And over this small family, the soul-searing question looms: Did Jacob commit murder?
They had nothing in common until love gave them everything to lose . . .
Louisa Clark is an ordinary girl living an exceedingly ordinary life—steady boyfriend, close family—who has barely been farther afield than their tiny village. She takes a badly needed job working for ex–Master of the Universe Will Traynor, who is wheelchair bound after an accident. Will has always lived a huge life—big deals, extreme sports, worldwide travel—and now he’s pretty sure he cannot live the way he is.
Will is acerbic, moody, bossy—but Lou refuses to treat him with kid gloves, and soon his happiness means more to her than she expected. When she learns that Will has shocking plans of his own, she sets out to show him that life is still worth living.
A Love Story for this generation and perfect for fans of John Green’s The Fault in Our Stars, Me Before You brings to life two people who couldn’t have less in common—a heartbreakingly romantic novel that asks, What do you do when making the person you love happy also means breaking your own heart?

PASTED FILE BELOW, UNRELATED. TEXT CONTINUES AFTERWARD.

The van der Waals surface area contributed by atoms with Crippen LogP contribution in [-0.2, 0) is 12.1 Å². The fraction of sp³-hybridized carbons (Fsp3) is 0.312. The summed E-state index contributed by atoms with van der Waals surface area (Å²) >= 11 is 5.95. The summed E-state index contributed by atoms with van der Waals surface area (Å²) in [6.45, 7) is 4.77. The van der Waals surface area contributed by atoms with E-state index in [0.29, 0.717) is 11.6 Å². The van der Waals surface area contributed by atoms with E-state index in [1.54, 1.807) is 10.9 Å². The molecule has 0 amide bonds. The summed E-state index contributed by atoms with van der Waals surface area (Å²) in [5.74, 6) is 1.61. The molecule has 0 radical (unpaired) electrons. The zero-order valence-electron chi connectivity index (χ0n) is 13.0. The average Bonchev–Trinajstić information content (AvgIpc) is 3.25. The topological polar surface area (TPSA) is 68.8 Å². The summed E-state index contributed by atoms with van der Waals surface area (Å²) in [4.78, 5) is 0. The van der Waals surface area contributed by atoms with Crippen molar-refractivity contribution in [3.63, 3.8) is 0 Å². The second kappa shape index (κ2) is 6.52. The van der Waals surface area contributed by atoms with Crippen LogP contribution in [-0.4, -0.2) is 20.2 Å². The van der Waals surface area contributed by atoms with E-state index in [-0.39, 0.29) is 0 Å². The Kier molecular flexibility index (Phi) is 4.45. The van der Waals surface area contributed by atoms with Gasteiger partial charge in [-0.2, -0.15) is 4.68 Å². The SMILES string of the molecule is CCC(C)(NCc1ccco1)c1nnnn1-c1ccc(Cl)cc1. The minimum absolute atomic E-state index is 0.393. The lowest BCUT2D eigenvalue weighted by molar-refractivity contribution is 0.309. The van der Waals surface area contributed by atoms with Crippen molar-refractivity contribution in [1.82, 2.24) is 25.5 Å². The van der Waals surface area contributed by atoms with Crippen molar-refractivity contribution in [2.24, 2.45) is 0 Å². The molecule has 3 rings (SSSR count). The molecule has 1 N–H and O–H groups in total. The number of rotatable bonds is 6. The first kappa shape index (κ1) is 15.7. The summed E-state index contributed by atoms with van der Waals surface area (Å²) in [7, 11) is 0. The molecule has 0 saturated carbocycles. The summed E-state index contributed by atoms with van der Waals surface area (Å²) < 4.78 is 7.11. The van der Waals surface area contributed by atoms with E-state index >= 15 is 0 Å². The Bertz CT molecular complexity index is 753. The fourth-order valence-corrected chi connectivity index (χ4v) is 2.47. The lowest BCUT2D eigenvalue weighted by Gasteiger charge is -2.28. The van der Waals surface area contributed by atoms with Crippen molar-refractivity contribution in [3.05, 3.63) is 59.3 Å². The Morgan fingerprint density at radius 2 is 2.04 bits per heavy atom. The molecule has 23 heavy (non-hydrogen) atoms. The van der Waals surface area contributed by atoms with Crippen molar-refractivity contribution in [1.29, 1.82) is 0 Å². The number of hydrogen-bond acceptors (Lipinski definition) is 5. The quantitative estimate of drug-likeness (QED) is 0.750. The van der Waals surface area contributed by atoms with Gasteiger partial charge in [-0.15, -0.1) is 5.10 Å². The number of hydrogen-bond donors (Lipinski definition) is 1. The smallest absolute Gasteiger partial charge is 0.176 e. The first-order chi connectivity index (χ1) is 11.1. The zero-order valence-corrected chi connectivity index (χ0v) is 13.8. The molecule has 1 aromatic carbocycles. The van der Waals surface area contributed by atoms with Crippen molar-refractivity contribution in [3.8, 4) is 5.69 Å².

Ruth starts suspecting that something is terribly wrong with her mother. As a child, Ruth had been constantly subjected to her mother's disturbing notions about curses and ghosts, and to her repeated threats to kill herself, and was even forced by her mother to try to communicate with ghosts. But now LuLing seems less argumentative, even happy, far from her usual disagreeable and dissatisfied self.